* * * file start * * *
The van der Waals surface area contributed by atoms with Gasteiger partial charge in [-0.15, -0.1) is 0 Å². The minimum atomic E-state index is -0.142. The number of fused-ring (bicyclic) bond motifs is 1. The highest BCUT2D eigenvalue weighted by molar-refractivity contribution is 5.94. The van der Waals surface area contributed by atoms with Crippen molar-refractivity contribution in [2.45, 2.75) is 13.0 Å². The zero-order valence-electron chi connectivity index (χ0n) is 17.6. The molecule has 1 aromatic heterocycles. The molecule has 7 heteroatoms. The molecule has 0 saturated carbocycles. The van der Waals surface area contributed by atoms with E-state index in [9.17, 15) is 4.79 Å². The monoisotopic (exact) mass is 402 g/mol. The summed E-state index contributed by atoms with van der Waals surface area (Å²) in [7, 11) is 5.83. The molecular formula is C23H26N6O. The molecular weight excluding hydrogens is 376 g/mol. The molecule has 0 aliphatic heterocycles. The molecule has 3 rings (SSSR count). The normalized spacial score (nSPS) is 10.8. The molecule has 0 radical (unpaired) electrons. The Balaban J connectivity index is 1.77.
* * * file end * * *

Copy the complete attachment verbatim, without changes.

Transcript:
The van der Waals surface area contributed by atoms with Gasteiger partial charge in [-0.15, -0.1) is 0 Å². The minimum atomic E-state index is -0.142. The number of fused-ring (bicyclic) bond motifs is 1. The highest BCUT2D eigenvalue weighted by molar-refractivity contribution is 5.94. The van der Waals surface area contributed by atoms with Crippen molar-refractivity contribution in [2.45, 2.75) is 13.0 Å². The zero-order valence-electron chi connectivity index (χ0n) is 17.6. The molecule has 1 aromatic heterocycles. The molecule has 7 heteroatoms. The molecule has 0 saturated carbocycles. The van der Waals surface area contributed by atoms with E-state index in [9.17, 15) is 4.79 Å². The monoisotopic (exact) mass is 402 g/mol. The summed E-state index contributed by atoms with van der Waals surface area (Å²) in [7, 11) is 5.83. The molecular formula is C23H26N6O. The molecular weight excluding hydrogens is 376 g/mol. The molecule has 0 aliphatic heterocycles. The molecule has 3 rings (SSSR count). The normalized spacial score (nSPS) is 10.8. The molecule has 0 radical (unpaired) electrons. The Balaban J connectivity index is 1.77.